I have been meaning to write about the filibuster business. For those who don’t follow party politics, the Senate has just changed the rules to (essentially) allow a majority vote on confirming nominations (except Supreme Court nominations). It was a (mostly) party-line vote, with all the votes in favor of the rule change coming from My Party. The formal change in rules followed a change in norms of behavior; the Other Party chose to block every nominee put forward for the District Court, and indicated they would continue to do so as long as they could. My Party didn’t really have a good choice in the matter: they could acquiesce to a Minority Party veto not just on some nominees but on all of them, or they could eliminate that power altogether. Or, I suppose, they could have done something very clever, but nobody was clever enough to figure out a clever thing that the whole caucus could agree on.
I am a bit sad about this. Left Blogovia is for the most part chortling with glee, and I understand that. On the whole, though, it seems to me that this is another incremental measure that decreases the power of individual Senators and increases the power of Parties. And, hey, I’m a supporter of Parties. Political Parties are awesome! OK, maybe not awesome, but the benefits to a democracy far outweigh the disadvantages. I am in fact bewildered by how unpopular the concept of Political Parties are, but that presumably has something to do with how unpopular the actual Parties are, and I do understand that. Still and all: Your Humble Blogger supports Political Parties.
And yet, there ought to be room—in the Senate, for crying out loud!—for individual initiative, individual prioritization, individual deals. The filibuster and the hold, which worked by threat of filibuster, allowed a Senator or a small group of Senators to demand action on a particular thing in order to make business happen. Essentially, the Majority Party has to pay off a trouble-making Senator…which of course means paying off that Senator’s constituents, that is, getting the will of (a group of) the people done in the government.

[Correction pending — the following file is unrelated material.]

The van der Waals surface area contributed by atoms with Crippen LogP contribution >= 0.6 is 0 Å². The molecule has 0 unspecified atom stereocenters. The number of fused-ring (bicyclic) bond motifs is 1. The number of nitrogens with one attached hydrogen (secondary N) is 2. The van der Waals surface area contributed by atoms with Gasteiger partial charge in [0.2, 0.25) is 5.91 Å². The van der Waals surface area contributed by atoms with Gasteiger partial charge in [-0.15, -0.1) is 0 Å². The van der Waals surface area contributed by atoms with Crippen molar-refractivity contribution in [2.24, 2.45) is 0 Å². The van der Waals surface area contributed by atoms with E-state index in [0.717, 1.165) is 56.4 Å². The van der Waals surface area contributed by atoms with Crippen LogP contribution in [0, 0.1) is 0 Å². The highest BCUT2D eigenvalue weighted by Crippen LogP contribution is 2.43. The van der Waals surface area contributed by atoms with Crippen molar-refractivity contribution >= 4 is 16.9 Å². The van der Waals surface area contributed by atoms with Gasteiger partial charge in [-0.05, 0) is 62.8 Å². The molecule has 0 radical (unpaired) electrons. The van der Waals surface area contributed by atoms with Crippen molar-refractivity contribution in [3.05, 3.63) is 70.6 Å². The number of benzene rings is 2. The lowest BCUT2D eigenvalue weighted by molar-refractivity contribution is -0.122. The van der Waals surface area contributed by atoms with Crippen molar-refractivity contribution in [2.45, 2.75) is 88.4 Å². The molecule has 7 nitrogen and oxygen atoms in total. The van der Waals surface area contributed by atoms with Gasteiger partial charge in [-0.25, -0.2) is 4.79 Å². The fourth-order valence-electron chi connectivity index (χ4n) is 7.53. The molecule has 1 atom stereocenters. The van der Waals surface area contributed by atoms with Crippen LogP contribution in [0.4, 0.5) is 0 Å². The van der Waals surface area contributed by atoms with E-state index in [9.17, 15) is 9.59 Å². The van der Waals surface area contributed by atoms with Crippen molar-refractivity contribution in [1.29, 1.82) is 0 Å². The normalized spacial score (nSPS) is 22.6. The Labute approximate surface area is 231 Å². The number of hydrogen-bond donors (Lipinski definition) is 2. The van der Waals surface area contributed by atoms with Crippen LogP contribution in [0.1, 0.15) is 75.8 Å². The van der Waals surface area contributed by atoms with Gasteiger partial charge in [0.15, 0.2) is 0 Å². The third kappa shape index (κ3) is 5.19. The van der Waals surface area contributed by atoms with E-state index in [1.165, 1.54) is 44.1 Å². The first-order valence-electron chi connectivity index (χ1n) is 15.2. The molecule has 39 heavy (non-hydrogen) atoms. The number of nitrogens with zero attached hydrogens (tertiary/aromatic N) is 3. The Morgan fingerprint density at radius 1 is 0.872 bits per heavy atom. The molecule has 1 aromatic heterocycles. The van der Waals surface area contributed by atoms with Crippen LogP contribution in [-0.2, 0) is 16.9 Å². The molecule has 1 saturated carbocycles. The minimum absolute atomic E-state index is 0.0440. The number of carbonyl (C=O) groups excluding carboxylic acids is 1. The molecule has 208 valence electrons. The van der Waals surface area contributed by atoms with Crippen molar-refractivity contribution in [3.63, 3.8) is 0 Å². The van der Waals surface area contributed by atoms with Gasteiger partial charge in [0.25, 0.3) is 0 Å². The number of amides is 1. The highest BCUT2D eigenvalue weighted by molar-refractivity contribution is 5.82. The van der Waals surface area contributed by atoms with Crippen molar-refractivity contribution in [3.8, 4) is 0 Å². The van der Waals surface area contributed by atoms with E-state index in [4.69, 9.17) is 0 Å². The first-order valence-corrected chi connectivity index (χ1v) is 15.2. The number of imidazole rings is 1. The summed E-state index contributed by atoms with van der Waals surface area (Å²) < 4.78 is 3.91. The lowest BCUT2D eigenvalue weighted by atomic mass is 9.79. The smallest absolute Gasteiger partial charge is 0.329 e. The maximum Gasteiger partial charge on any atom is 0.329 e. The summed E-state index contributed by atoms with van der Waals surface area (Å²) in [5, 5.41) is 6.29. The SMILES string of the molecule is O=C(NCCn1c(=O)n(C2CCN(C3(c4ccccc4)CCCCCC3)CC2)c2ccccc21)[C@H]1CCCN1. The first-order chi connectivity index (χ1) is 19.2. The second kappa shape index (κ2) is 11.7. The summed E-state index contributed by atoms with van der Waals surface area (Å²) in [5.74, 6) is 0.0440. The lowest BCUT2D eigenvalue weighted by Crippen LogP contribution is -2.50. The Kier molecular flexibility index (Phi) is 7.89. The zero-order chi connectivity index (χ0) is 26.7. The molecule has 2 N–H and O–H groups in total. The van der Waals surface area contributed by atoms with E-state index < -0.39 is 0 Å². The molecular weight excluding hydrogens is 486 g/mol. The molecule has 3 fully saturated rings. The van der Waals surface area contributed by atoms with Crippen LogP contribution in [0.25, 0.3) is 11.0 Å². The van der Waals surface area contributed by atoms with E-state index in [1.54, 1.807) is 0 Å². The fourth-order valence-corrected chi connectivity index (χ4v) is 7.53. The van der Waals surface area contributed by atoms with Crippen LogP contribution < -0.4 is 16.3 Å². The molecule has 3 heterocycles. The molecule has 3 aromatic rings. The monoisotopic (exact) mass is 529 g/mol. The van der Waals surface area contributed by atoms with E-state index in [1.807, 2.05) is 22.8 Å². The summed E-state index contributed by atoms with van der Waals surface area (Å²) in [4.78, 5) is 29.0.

Sadly, the whole thing reminds me of a little kid who won’t play properly with his toolkit, but instead saws notches in the table legs and whacks people in the shins with the hammer. Eventually, you have to take the tools away.
And, alas, I can’t even blame the Senators of the Other Party for acting like rotten kids. It became clear at some point that for any Representative of the Other Party to vote with My Party even on a procedural matter would be a betrayal of the trust entrusted to him by his constituents. Those voters didn’t want a hospital or a bypass or a federal courthouse, they didn’t want oversight over some particular regulatory matter, they didn’t want an Air Force Base or a contract for helicopter parts. They wanted some sort of ideological purity—not on any sort of Conservative ideology that I understand, but on the idea of standing athwart history yelling Stop. Not as the principle for a beleaguered magazine looking for readers, you understand, but as the principle for a legislative Party… And if these Senators have been elected to yell Stop, and anything else is going to be viewed—correctly, in my opinion—as breaking the most fundamental of campaign promises, and (perhaps just as important) if all the other Senators of that Party, all the opinion leaders, the radio hosts and state party chairmen and bloggers, all the potential primary candidates and PACs and think tanks, the whole Party and all its overlapping interest groups and organizations all are going to vilify a Senator for breaking faith with the wishes of the constituency… well, if you believe in democracy, you know, you have to have some respect for the way democracy has compelled those Senators to act in such an obviously crazy and counter-productive manner.
Tolerabimus quod tolerare debemus,